What does the Ant Totem teach us?

Oh surely the Ant doesn’t work with lessons in Native American Totems, you say.  Yes the tiny little ant can teach us much wisdom.  It can give us many lessons but the strongest message is the one of patience.  Let us find out today about the tiny little creature…the Ant.

ant totem

An Ant can carry a leaf over hundreds of miles just to get it back to its anthill. There are ants in Africa that will strip a forest bare if their food is scarce.  It might take them a year to do it but they will get it done.  The medicine of Ant is the strategy of patience.  Ant shares characteristics of many of the other animal totems. Like Beaver, ant is a builder.  Ant can be aggressive like Badger.  It can match Elk in stamina and knows scrutiny like Mouse.

There is a group mind in every anthill as all of the ants work for the Queen and the hive itself. Self-sacrifice is a part of Ant medicine but patience is by far the strongest of its gifts.

People with Ant medicine are active and community minded people.  They are planners of great magnitude and are quite content to see their dreams being built slowly and methodically over time.  There is a trust in Ant that the Universe will provide and that whatever is yours will come to you in its time.

If you were drawn to this message today, what is Ant telling you? Ant says it is time to show some trust and patience in a life situation.  Have you forgotten that you will always receive what you need at the time you need it the most?  This thing that you know you need but isn’t just around the corner for you, do you need to use some strategy to get it closer?

Also, Ant always works for the good of the community. Are you? Remember the universal community wants goodness for you and it will be provided. It just takes some powerful patience from you at times.

Have you ever looked at Ant this way? I know I had not.  Society usually looks at Ant as a nuisance.  So, this lesson reminded me that respect of all creatures is important and that we all have a purpose on Mother Earth.  I know I will never look at Ant in the same way after having researched how it falls in the Native American Totems.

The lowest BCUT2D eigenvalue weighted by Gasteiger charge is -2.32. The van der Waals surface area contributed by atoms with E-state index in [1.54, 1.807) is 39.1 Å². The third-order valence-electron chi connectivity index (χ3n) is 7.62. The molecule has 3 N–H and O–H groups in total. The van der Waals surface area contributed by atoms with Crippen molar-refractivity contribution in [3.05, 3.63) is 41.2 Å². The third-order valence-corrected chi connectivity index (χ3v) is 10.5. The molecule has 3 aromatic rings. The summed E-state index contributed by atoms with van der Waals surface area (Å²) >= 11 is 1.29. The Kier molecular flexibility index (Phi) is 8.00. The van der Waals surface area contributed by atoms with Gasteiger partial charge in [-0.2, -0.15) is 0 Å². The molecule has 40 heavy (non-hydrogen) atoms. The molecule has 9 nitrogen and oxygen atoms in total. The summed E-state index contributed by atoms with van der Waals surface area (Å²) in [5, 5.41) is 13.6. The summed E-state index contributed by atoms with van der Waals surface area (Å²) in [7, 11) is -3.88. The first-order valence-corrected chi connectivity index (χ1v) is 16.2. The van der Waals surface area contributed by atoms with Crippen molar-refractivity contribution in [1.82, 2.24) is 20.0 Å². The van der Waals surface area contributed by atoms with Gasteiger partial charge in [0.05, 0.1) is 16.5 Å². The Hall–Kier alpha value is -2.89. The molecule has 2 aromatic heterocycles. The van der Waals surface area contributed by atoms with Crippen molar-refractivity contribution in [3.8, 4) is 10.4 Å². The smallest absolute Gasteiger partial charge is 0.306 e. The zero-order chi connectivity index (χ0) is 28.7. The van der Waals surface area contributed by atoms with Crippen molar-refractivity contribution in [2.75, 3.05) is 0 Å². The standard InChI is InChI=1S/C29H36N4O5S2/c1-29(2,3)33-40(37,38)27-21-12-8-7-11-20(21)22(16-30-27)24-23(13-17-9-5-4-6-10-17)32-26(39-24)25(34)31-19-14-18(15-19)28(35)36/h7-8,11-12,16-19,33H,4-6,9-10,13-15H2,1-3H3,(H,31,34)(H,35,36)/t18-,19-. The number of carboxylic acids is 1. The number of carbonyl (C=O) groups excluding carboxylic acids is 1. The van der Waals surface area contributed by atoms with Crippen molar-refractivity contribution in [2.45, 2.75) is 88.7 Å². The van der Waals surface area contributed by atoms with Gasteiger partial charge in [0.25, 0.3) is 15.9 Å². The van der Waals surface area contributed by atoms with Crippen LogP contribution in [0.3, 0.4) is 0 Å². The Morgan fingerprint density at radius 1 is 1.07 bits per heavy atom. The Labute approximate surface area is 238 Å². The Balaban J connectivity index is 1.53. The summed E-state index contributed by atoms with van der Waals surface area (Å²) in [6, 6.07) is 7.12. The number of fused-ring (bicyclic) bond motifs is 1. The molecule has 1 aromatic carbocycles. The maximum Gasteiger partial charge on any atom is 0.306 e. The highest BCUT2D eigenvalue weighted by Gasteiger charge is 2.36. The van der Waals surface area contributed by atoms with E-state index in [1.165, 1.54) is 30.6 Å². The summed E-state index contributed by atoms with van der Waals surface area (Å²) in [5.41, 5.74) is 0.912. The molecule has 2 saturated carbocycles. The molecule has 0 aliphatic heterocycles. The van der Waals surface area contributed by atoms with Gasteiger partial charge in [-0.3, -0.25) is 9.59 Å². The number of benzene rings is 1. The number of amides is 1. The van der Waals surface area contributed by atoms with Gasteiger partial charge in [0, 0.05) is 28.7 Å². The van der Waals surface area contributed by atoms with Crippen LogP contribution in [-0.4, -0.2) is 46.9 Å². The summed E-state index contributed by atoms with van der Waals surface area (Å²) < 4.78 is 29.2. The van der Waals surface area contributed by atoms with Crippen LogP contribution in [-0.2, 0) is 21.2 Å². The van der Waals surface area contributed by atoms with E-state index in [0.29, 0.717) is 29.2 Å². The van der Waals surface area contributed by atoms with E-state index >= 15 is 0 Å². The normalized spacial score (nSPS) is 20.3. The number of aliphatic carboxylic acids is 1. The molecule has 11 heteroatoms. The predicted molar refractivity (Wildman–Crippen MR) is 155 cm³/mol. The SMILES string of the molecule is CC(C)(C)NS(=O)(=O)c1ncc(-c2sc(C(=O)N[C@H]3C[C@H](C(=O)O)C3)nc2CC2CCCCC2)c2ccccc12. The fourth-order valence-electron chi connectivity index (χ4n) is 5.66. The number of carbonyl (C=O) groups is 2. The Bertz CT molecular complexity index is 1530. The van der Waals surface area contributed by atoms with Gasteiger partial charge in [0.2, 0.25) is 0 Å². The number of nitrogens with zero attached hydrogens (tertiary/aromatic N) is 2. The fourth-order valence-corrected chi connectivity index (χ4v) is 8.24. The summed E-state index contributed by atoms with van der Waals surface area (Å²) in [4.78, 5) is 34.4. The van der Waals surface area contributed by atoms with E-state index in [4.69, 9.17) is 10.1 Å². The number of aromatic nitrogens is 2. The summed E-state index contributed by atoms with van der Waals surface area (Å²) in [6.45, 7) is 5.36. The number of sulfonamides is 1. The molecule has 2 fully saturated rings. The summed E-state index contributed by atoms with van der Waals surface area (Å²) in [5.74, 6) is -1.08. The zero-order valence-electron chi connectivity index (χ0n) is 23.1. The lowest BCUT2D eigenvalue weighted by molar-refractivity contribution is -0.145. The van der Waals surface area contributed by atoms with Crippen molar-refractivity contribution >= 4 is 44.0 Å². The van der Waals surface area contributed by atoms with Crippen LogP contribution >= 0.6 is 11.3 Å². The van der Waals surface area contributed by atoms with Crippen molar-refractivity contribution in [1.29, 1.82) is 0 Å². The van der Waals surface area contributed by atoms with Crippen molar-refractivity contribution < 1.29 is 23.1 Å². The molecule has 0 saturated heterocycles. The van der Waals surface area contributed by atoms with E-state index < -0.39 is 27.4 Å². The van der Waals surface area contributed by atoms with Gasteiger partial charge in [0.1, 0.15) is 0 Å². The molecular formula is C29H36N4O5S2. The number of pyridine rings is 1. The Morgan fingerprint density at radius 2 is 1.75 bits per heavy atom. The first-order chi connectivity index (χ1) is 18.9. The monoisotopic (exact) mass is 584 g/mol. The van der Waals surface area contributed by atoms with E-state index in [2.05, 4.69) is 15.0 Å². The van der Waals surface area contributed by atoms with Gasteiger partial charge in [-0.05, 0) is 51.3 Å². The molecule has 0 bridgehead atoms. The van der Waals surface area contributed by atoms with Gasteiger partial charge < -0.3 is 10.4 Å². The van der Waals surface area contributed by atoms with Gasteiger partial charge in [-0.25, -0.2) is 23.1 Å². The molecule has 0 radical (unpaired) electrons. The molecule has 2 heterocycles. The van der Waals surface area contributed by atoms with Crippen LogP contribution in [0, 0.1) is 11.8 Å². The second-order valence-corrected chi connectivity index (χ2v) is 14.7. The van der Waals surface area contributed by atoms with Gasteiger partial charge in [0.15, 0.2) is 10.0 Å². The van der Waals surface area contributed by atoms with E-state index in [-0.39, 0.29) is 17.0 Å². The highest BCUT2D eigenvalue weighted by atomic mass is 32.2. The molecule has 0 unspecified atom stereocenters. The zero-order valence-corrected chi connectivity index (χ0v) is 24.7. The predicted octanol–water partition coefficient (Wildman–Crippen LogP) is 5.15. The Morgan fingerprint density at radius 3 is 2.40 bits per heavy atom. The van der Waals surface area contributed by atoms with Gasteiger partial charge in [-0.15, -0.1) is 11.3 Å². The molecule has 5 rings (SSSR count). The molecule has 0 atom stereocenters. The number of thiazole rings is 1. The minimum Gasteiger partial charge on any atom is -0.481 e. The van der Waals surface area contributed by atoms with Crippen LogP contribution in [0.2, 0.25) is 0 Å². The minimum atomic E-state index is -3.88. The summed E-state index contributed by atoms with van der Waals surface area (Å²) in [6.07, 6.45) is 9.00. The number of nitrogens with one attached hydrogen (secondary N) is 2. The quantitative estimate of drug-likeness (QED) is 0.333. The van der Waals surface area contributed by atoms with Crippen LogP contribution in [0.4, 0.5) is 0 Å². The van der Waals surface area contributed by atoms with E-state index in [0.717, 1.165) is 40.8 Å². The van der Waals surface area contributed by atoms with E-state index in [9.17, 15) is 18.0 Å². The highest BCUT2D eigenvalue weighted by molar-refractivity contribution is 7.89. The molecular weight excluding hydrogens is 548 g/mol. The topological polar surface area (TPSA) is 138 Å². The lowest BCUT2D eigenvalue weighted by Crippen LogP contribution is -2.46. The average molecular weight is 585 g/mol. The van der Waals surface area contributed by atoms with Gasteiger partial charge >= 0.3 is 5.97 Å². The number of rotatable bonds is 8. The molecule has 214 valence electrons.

~Mitakuye Oyasin~ We ARE all related

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Beverly Two Feathers

Beverly Two Feathers is my spiritual name, other places I use my Anglo name you can find me as Beverly Owens on Google +

7 thoughts on “What does the Ant Totem teach us?”

    1. Ahh, bless your heart AJ! With all of the work and strategy that you have been putting forth surely “it” is around the corner someplace. Patience, dear one, patience says Ant. It is probably one of the most difficult lessons for us humans to grasp and seems mountainous to us at time…yet we get the message from one of Great Spirit’s tiniest of creatures.

  1. Oh yes, the lessons of the ant! For sure, patience. But I also remember a childhood story of an ant who reached a crack in the sidewalk — and he was carrying a very heavy stick. He had to get across the sidewalk with his valuable load. So he simply used his burden to make a bridge and went merrily along his way.
    That story has stuck with me for over 50 years, so it must have value!
    For today, I will be patient as I can be, and also remember to use whatever tools I have at my disposal — even tho they may seem unlikely solutions!
    Another great one, Bev!
    .-= Joan Adams´s last blog ..Exercise for Seniors – Dancing! =-.

  2. An ant will come out of nowhere for me and this lesson of the ants really resonated with me. I can use more patience in a time when in my life where I really need to rely on patience. Thank you.

  3. Thanks for your beautiful message as my ant guide came to me today. Reconfirm that all is well in my world.

    Have a wonder-full day.

    Lots love light and peace as always and in always.
    Allan
    Ps I am going to add you to my blog site links.

  4. The ant came to me as well today. I find myself studying for the bar exam for a second time and do find great value in the above message. One’s burden can be thier bridge. A lesson i am sure to carry with me my next 50 years.

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